Is evidence against Trump ‘wafer thin’ or ‘undisputed’? Clash of scholars and realities at impeachment hearing
WASHINGTON -- The House Judiciary Committee opened a new chapter in impeachment on Wednesday, at a contentious hearing featuring legal scholars tutoring lawmakers on standards for corruption and abuse of power that would merit removal from office.
"It does not matter that President Trump got caught and ultimately released the funds that Ukraine so desperately needed. It matters that he enlisted a foreign government to intervene in our elections in the first place,” argued chairman Jerry Nadler, D-N.Y.
Republicans bristled at the proceedings, accusing Democrats of seeking to railroad a president out of political animus.
None offered any substantive defense of the actions uncovered by the House intelligence committee in the past month. In a series of hearings, diplomats, military officers and career national security experts who defied Trump’s orders to snub Congress testified that he pressured Ukraine’s government to announce a corruption probe targeting Democratic rival Joe Biden, using military aide and a coveted White House summit as leverage.
Three constitutional scholars invited by Democrats provided testimony backing the push for impeachment.
“The president’s serious misconduct, including bribery, soliciting a personal favor from a foreign leader in exchange for his exercise of power, and obstructing justice and Congress are worse than the misconduct of any prior president,” testified Michael Gerhardt, a University of North Carolina law professor widely recognized as a preeminent expert on impeachment.
He argued that Trump’s conduct with Ukraine, and his efforts to stymie the congressional inquiry by refusing to turn over any records and barring aides from testifying, easily met the test for removal from office.
The lone GOP witness, George Washington University law professor Jonathan Turley, took issue with that. He asserted that impeachment based on the Ukraine allegations would not be in keeping with precedent, and that the evidence against Trump is “wafer thin.”
“So if I were to summarize your testimony: No bribery, no extortion, no obstruction of justice, no abuse of power,” Rep. John Ratcliffe, R-Heath, asked as the hearing passed the six hour mark.
“Not on this record,” he said.
Partisan rancor was running high throughout the hearing, and at one point Stanford law professor Pamela Karlan, a Democratic witness whose dim views of Trump were apparent, invoked his son as she cast Trump as a would-be despot who viewed himself as above the law.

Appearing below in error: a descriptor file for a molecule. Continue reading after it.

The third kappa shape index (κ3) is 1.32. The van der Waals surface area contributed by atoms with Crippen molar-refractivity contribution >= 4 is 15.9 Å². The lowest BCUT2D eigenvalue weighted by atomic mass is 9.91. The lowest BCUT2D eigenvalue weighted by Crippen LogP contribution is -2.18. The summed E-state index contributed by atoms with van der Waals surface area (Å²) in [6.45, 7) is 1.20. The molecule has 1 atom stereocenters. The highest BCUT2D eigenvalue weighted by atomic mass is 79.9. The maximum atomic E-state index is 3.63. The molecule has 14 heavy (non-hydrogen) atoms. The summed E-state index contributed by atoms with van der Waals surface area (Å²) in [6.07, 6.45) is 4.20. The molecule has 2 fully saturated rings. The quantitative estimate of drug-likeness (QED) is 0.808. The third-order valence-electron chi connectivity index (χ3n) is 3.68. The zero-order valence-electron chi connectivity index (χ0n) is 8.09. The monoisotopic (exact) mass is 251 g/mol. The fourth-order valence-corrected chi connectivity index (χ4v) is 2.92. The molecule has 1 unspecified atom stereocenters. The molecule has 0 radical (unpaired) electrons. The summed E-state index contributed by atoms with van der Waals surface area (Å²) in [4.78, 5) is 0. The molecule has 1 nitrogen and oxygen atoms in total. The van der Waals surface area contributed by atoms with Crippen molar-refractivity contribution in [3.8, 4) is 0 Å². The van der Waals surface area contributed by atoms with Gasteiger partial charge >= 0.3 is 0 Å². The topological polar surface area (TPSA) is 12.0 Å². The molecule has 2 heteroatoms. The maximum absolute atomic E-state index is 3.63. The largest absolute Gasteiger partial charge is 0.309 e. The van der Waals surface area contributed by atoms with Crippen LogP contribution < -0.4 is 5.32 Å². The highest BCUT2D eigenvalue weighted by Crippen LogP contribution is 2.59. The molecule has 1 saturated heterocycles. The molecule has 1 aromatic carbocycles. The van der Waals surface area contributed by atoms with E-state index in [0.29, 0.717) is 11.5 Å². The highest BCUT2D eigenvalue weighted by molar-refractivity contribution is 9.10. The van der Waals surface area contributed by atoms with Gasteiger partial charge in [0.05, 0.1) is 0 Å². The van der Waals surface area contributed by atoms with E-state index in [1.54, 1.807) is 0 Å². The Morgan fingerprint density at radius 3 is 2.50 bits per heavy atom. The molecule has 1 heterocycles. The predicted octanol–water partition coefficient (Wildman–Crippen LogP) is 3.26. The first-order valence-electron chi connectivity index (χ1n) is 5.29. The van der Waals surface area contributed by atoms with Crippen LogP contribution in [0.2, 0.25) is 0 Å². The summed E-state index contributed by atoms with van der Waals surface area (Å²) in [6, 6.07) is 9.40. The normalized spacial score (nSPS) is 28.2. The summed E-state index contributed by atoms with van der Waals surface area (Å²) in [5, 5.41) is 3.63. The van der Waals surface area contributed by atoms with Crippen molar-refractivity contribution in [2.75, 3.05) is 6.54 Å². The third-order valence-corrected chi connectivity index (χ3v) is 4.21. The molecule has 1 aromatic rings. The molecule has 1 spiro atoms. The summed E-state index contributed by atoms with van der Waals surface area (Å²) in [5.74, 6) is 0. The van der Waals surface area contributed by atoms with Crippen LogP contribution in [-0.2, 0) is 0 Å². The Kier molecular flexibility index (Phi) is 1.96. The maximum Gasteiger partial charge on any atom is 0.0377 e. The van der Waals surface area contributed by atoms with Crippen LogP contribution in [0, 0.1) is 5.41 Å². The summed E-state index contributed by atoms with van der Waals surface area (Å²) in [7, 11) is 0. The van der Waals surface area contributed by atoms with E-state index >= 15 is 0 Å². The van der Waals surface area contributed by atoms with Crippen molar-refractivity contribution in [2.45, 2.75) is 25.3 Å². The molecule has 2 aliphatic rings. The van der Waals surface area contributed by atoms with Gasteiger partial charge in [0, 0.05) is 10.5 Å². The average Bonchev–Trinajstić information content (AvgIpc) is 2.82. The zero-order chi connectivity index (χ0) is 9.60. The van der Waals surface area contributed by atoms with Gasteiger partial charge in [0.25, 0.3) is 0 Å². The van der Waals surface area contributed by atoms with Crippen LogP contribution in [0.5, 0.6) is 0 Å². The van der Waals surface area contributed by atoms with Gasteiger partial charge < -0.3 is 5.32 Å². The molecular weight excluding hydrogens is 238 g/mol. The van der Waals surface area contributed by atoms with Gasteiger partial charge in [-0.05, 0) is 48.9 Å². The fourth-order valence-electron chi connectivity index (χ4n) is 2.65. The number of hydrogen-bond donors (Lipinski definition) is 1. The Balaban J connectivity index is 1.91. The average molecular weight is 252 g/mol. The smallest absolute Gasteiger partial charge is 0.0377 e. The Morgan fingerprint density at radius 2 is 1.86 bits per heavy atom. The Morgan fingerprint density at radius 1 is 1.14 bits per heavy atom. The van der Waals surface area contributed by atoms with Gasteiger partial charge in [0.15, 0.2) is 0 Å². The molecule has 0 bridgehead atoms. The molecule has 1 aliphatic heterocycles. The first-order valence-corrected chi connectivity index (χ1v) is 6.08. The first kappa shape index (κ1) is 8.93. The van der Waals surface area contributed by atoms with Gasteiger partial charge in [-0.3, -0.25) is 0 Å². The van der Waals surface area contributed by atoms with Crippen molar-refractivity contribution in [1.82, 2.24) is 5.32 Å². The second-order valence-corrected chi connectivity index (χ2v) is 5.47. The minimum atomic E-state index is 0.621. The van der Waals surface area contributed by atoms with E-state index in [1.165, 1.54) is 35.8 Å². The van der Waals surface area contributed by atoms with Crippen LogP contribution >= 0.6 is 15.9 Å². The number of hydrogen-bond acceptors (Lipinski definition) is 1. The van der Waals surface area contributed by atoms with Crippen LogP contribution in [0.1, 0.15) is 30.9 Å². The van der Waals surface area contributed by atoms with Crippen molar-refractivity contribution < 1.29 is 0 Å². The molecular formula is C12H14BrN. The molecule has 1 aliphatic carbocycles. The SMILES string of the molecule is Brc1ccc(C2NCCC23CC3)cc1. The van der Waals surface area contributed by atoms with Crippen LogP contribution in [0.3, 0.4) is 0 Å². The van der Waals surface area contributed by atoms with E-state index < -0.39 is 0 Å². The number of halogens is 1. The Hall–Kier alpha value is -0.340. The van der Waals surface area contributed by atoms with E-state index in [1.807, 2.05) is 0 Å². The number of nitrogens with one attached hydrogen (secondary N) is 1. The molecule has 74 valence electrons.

“While the president can name his son Barron, he can’t make him a baron," she quipped. Hours later she apologized, though grudgingly, saying that Trump should apologize for his own misdeeds.
By then, his campaign had called it “disgusting” to violate the privacy of a 13-year-old. First lady Melania Trump tweeted to her 13 million followers that “a minor child deserves privacy and should be kept out of politics. Pamela Karlan, you should be ashamed of your very angry and obviously biased public pandering, and using a child to do it.”
Rep. Al Green, a Houston Democrat who has crusaded for impeachment from the outset of Trump’s presidency, sent colleagues a memo arguing that he should also be impeached for “racist, anti-Semitic, Islamophobic, transphobic, xenophobic language instigating enmity and inciting violence within our society.”
Two months ago when House Democrats agreed to open an impeachment inquiry amid revelations of a July 25 phone call on which Trump pressured his Ukrainian counterpart for political favors, Green said he felt vindicated. But as the House barrels towards adopting articles of impeachment that gloss over his unrelated complaints about Trump, Green’s frustration has boiled over.
On Tuesday, the House intelligence committee voted on party lines to approve a damning 300-page report accusing Trump of abuse of office by trying to trade official acts for a political favor.